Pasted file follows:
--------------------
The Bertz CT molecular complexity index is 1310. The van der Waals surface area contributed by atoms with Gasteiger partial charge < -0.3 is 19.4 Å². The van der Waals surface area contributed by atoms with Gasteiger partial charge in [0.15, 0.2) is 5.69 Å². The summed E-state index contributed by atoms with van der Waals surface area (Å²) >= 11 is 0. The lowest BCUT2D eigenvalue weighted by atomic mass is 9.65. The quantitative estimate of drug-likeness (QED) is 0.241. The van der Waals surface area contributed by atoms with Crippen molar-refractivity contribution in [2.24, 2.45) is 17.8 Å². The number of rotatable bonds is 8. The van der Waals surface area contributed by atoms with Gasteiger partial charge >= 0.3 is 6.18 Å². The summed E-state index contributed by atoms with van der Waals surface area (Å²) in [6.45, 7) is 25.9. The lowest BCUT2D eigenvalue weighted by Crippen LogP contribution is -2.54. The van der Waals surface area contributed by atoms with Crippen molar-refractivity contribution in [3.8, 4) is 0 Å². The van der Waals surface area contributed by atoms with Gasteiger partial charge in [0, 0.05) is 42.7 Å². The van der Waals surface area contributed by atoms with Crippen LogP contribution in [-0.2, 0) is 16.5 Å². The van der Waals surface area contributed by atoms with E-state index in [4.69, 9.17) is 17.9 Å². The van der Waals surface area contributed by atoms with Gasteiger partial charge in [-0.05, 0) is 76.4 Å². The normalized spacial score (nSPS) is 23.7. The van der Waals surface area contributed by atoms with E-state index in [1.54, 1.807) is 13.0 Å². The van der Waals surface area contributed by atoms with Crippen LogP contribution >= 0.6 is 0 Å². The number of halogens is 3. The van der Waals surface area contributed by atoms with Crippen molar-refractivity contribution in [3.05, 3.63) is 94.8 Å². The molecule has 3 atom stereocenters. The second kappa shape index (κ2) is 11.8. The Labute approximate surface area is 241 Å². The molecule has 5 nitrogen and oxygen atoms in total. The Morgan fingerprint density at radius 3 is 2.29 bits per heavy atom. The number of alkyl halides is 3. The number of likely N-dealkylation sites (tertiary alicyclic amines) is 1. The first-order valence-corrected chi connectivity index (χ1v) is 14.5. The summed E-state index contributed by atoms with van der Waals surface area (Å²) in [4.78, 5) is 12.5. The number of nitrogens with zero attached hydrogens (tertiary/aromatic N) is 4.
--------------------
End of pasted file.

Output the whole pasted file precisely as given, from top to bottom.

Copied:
The Bertz CT molecular complexity index is 1310. The van der Waals surface area contributed by atoms with Gasteiger partial charge < -0.3 is 19.4 Å². The van der Waals surface area contributed by atoms with Gasteiger partial charge in [0.15, 0.2) is 5.69 Å². The summed E-state index contributed by atoms with van der Waals surface area (Å²) >= 11 is 0. The lowest BCUT2D eigenvalue weighted by atomic mass is 9.65. The quantitative estimate of drug-likeness (QED) is 0.241. The van der Waals surface area contributed by atoms with Crippen molar-refractivity contribution in [2.24, 2.45) is 17.8 Å². The number of rotatable bonds is 8. The van der Waals surface area contributed by atoms with Gasteiger partial charge >= 0.3 is 6.18 Å². The summed E-state index contributed by atoms with van der Waals surface area (Å²) in [6.45, 7) is 25.9. The lowest BCUT2D eigenvalue weighted by Crippen LogP contribution is -2.54. The van der Waals surface area contributed by atoms with Crippen molar-refractivity contribution in [3.8, 4) is 0 Å². The van der Waals surface area contributed by atoms with Gasteiger partial charge in [0, 0.05) is 42.7 Å². The van der Waals surface area contributed by atoms with Crippen LogP contribution in [-0.2, 0) is 16.5 Å². The van der Waals surface area contributed by atoms with E-state index in [4.69, 9.17) is 17.9 Å². The van der Waals surface area contributed by atoms with Gasteiger partial charge in [-0.05, 0) is 76.4 Å². The normalized spacial score (nSPS) is 23.7. The van der Waals surface area contributed by atoms with E-state index in [1.54, 1.807) is 13.0 Å². The van der Waals surface area contributed by atoms with Crippen LogP contribution >= 0.6 is 0 Å². The number of halogens is 3. The van der Waals surface area contributed by atoms with Crippen molar-refractivity contribution in [3.05, 3.63) is 94.8 Å². The molecule has 3 atom stereocenters. The second kappa shape index (κ2) is 11.8. The Labute approximate surface area is 241 Å². The molecule has 5 nitrogen and oxygen atoms in total. The Morgan fingerprint density at radius 3 is 2.29 bits per heavy atom. The number of alkyl halides is 3. The number of likely N-dealkylation sites (tertiary alicyclic amines) is 1. The first-order valence-corrected chi connectivity index (χ1v) is 14.5. The summed E-state index contributed by atoms with van der Waals surface area (Å²) in [4.78, 5) is 12.5. The number of nitrogens with zero attached hydrogens (tertiary/aromatic N) is 4.